« Reply #136 on: January 05, 2014, 09:01:20 PM »
Mitch (mitchjg) asked me a question about using the data in the model to calculate the effects of multiple time/temp combinations on the same dough. Looking at the model, it occured to me that you can easily do just that with the model exactly as it is. I added a few more columns (starter%) to the chart so there is more data to work with (less extrapolation needed). I also stripped off the red zones. The data itself and model are unchanged. You could use this same technique with the chart on the first page of this thread. The charts below are optimized to make it even easier.


Example 1
Say you made a batch of dough w/1.5% starter that normally takes 48 hours at 64F to be ready. Being that it is winter and cooler in the house that normal, your fermentation set up (http://www.pizzamaking.com/forum/index.php/topic,18509.msg179991.html#msg179991) is running cooler than normal - 60F rather than 64F. How could you adjust your workflow to have the dough ready on time? Perhaps you could move it to the oven with the light on which is holding at about 80F, but for how long? This is the problem I faced over the past couple days.

We know from the model that 1.5% starter @ 60F should take ~69hours (1 below). I fermented the bulk for 24 hours at 60F. I then balled it and put it back into the box at 60F for another 12 hours – a total of 36 hours at 60F. According to the model, I should need another 33 at 60F (2), but the model tells us a whole lot more than that. Every data point up and down that column represents a time/temperature combination that will finish the dough. All you have to do is slide down to 80F, and you see that dough will be ready in 9 hours at 80F.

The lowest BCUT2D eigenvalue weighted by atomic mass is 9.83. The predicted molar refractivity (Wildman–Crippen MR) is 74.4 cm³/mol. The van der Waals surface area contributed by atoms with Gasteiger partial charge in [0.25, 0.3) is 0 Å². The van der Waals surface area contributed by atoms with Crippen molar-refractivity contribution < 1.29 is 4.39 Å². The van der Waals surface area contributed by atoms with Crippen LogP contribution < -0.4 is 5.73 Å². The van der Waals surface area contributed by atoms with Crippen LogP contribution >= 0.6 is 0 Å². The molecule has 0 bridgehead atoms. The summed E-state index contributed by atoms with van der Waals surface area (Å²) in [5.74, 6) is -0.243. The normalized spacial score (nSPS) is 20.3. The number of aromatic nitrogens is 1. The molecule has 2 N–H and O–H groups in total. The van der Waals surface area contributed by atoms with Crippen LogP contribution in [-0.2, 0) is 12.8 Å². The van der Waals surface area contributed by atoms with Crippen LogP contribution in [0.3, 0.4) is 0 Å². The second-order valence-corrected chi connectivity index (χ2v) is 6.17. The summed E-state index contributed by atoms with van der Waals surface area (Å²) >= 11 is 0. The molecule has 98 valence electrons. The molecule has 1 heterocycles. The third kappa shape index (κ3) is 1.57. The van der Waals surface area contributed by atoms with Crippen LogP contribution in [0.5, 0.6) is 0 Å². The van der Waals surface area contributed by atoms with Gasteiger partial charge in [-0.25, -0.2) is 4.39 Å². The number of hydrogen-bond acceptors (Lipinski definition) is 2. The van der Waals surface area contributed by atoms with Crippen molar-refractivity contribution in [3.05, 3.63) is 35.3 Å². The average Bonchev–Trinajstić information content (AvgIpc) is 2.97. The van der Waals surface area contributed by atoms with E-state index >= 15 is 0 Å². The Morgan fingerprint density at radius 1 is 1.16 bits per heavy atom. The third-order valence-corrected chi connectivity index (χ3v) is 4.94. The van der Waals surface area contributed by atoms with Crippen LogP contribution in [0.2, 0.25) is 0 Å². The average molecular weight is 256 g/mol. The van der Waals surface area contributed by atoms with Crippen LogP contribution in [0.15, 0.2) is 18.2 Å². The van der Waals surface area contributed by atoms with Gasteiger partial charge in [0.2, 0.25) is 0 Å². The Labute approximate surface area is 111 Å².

I hadn’t thought about doing this when I made my dough Thursday night – nor on Saturday morning when I moved it to the oven with the light on. It turns out however, that my results were spot-on what the model would have predicted.

IMPORTANT: Keep in mind that dough doesn’t instantly go from 60F to 80F. Actually, my oven with the light on is closer to 85F, but the average dough temp over the 9 hours was probably around 80F – just a gut feel adjustment. You might need to make adjustments recognizing this sort of thing. The shorter the window of time at a temperature, the more important the adjustment becomes as the dough temperature transition time becomes a much larger portion of the total time.


I recently used this creative method for using Craig's model for multiple fermentation temps. I was flabbergasted that it worked! Perfectly!!

And it reminded me how lucky we are to have guys like TxCraig --- and so many other brilliant members --- on this forum. Thanks again Craig!

John K
I'm not wearing hockey pads!

Offline TXCraig1

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Re: Sourdough starter quantity predictive model
« Reply #137 on: January 06, 2014, 08:51:08 AM »
Happy to hear the good results John.

CL
Pizza is not bread.

Offline Qarl

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Re: Sourdough starter quantity predictive model
« Reply #138 on: January 06, 2014, 06:36:35 PM »
Camaboldi sourdough starter

60% hydration
2% salt
Caputo 00
10% starter

12 hours at 62 degrees bulk.  Recall
18 hours at 62 degrees balled

Looks about just right!


Offline Qarl

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Re: Sourdough starter quantity predictive model
« Reply #139 on: January 06, 2014, 07:27:42 PM »
Very happy with the results


 

pizzapan